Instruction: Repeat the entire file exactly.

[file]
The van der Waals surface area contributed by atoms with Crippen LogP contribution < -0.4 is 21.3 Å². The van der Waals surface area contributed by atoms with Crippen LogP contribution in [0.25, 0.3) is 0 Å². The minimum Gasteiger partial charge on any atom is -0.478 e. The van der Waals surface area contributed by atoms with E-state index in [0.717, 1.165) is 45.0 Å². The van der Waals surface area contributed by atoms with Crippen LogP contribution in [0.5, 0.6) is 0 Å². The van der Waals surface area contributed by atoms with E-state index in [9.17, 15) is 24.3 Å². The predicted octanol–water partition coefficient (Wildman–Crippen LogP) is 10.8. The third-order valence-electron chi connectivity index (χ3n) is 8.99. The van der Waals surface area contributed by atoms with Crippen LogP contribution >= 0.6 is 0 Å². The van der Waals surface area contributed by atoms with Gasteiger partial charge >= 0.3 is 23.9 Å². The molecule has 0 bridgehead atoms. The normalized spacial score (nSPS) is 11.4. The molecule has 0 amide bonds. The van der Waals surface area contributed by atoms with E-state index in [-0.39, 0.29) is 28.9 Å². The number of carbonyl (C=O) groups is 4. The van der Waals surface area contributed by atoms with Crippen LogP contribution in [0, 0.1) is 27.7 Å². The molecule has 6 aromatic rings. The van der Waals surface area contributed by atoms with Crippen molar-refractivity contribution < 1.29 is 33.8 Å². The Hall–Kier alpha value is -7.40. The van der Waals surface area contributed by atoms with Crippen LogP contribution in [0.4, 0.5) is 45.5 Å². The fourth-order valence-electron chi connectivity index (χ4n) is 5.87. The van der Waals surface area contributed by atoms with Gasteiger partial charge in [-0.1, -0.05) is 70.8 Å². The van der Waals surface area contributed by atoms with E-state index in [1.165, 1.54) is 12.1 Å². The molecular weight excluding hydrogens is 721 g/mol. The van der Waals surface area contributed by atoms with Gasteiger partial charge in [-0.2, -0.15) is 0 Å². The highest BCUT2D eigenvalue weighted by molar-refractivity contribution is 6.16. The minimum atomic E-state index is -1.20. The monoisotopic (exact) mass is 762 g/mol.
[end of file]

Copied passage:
The van der Waals surface area contributed by atoms with Crippen LogP contribution < -0.4 is 21.3 Å². The van der Waals surface area contributed by atoms with Crippen LogP contribution in [0.25, 0.3) is 0 Å². The minimum Gasteiger partial charge on any atom is -0.478 e. The van der Waals surface area contributed by atoms with E-state index in [0.717, 1.165) is 45.0 Å². The van der Waals surface area contributed by atoms with Crippen LogP contribution in [0.5, 0.6) is 0 Å². The van der Waals surface area contributed by atoms with E-state index in [9.17, 15) is 24.3 Å². The predicted octanol–water partition coefficient (Wildman–Crippen LogP) is 10.8. The third-order valence-electron chi connectivity index (χ3n) is 8.99. The van der Waals surface area contributed by atoms with Crippen LogP contribution >= 0.6 is 0 Å². The van der Waals surface area contributed by atoms with Gasteiger partial charge >= 0.3 is 23.9 Å². The molecule has 0 bridgehead atoms. The normalized spacial score (nSPS) is 11.4. The molecule has 0 amide bonds. The van der Waals surface area contributed by atoms with E-state index in [-0.39, 0.29) is 28.9 Å². The number of carbonyl (C=O) groups is 4. The van der Waals surface area contributed by atoms with Crippen LogP contribution in [0, 0.1) is 27.7 Å². The molecule has 6 aromatic rings. The van der Waals surface area contributed by atoms with Crippen molar-refractivity contribution < 1.29 is 33.8 Å². The Hall–Kier alpha value is -7.40. The van der Waals surface area contributed by atoms with Crippen LogP contribution in [0.4, 0.5) is 45.5 Å². The fourth-order valence-electron chi connectivity index (χ4n) is 5.87. The van der Waals surface area contributed by atoms with Gasteiger partial charge in [-0.1, -0.05) is 70.8 Å². The van der Waals surface area contributed by atoms with E-state index in [1.165, 1.54) is 12.1 Å². The molecular weight excluding hydrogens is 721 g/mol. The van der Waals surface area contributed by atoms with Gasteiger partial charge in [-0.2, -0.15) is 0 Å². The highest BCUT2D eigenvalue weighted by molar-refractivity contribution is 6.16. The minimum atomic E-state index is -1.20. The monoisotopic (exact) mass is 762 g/mol.